The Purple Heart was returned to the World War II hero's family. His great-grandson -- and the hero's namesake -- now is in possession of the medal.

"It was incredibly touching for them to receive that," Heizman says. "They never knew him. He died in World War II. But they were able to have that memento and have that sort of closure, which was really, really nice."

Sales of donated goods contribute 95% of Goodwill's funding. The money is used to fund the agency's mission of changing lives through education, training and employment. Last year, Goodwill provided services to 18,653 Arkansans.

Some of Goodwill's services include:

• The Excel Center at Goodwill -- an adult high school providing students ages 19 and older a second chance to earn a high school diploma.

• The Academy at Goodwill -- a post-secondary career program offering the opportunity to earn credentials in many areas, including forklift operation, welding, environmental services, computer software and programming.

• Career services -- offering education and training programs to help prepare individuals to find a job. Goodwill also works directly with employers to match them with suitable candidates.

"We've had a hard time connecting people back to our mission because they know us so strongly for shopping and donating," Heizman says. "They don't always understand what happens after they shop or donate, so we are making a very concentrated effort to educate people so they can feel exceptionally good about what they are donating."

Some of Goodwill's mission is evolving as the covid-19 pandemic has caused high unemployment and the loss of many jobs. Heizman says Goodwill is working on strategies to focus on "high touch, high need situations."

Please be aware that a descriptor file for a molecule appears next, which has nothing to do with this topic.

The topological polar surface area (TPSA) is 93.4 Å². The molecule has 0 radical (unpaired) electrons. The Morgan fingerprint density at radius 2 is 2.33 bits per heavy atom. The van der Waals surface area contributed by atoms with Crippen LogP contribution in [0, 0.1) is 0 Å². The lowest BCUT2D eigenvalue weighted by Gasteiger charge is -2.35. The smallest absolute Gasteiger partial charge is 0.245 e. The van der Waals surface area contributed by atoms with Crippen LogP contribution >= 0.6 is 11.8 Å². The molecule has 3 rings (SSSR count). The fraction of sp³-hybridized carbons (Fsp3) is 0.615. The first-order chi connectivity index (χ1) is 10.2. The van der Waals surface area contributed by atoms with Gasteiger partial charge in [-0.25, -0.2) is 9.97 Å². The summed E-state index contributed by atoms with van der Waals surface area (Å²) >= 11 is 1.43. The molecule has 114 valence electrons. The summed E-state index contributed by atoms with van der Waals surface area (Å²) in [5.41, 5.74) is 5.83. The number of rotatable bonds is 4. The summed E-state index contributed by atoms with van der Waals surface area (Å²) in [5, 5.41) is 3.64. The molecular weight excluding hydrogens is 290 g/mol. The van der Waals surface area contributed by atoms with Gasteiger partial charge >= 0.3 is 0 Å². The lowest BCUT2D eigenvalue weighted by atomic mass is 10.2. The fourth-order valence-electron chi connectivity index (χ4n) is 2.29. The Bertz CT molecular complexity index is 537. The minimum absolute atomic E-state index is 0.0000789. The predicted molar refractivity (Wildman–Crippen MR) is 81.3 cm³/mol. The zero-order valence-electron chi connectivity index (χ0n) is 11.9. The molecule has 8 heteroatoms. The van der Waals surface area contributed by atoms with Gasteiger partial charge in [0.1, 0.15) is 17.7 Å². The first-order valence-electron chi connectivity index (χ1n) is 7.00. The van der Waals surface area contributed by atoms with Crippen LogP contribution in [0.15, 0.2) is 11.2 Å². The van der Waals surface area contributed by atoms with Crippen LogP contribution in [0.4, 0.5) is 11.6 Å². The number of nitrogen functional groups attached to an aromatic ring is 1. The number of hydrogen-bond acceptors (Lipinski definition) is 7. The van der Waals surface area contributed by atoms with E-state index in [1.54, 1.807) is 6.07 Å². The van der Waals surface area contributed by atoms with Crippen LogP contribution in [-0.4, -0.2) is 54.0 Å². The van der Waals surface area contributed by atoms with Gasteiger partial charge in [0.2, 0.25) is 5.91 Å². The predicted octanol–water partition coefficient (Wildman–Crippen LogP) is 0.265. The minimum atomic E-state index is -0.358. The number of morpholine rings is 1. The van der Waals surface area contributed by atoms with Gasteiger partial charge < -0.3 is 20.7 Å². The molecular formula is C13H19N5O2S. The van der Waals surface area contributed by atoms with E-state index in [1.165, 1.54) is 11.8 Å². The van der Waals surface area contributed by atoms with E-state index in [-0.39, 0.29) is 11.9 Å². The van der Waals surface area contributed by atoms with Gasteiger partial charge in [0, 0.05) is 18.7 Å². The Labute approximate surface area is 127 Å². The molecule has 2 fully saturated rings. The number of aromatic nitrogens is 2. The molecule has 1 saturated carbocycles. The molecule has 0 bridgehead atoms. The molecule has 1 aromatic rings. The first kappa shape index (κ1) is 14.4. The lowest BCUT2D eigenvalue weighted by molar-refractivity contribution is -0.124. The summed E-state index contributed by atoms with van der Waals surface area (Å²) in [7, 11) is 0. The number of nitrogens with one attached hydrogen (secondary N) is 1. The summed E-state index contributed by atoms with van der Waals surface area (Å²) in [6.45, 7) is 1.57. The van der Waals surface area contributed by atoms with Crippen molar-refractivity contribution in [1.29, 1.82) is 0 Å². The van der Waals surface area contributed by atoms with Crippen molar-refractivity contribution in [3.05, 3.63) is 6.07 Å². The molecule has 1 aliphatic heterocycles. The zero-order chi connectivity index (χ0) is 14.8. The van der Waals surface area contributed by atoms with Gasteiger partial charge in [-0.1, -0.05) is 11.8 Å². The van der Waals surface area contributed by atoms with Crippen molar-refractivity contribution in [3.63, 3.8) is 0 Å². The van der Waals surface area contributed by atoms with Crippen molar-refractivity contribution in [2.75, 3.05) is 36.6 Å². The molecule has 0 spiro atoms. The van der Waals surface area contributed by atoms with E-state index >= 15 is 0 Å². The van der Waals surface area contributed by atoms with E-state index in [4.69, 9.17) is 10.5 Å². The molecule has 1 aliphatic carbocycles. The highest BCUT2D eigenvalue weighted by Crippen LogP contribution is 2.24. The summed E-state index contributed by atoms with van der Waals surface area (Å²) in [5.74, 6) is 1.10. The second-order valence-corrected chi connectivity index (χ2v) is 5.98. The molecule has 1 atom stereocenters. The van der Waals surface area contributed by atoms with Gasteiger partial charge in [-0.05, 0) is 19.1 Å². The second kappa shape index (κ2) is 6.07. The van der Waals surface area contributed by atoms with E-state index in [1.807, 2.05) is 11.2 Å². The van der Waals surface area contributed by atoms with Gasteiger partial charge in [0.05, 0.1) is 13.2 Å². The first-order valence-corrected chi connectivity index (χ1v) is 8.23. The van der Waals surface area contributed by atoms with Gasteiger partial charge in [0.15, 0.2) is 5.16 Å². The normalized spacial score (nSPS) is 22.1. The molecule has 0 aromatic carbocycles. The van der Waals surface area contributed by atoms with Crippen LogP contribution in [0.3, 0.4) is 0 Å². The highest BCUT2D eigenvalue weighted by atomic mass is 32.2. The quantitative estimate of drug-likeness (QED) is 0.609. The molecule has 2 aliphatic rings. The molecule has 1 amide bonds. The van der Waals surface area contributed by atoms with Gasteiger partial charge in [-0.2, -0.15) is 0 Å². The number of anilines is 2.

Goodwill plans to unveil plans for new programs to help Arkansans find jobs in the coming months. "I can't image coming out of covid without having a job," Heizman says.

Back to those listers, both say they see things they would like to own coming through the Goodwill's doors, but they have to bid like everyone else. Reynolds says she has lost two bidding wars. Piggee has had better luck. She collects Pyrex bowls and says she probably has 30 of them.

"I've spent over $1,500 of my own money," Piggee says of items she has bought for herself and family members. "I'm not making a lot of money, but I'm making enough and it's enough that I want to go back and buy some stuff at my job."

For more information on Goodwill Industries of Arkansas, go to

Goodwill Industries of Arkansas never knows what items are going to be donated. As “listers,” it is the job of Courtney Piggee and Maliyah Reynolds to determine what the items are worth.
(Arkansas Democrat-Gazette/Cary Jenkins)
Goodwill Industries of Arkansas never knows what items are going to be donated. As “listers,” it is the job of Courtney Piggee and Maliyah Reynolds to determine what the items are worth. (Arkansas Democrat-Gazette/Cary Jenkins)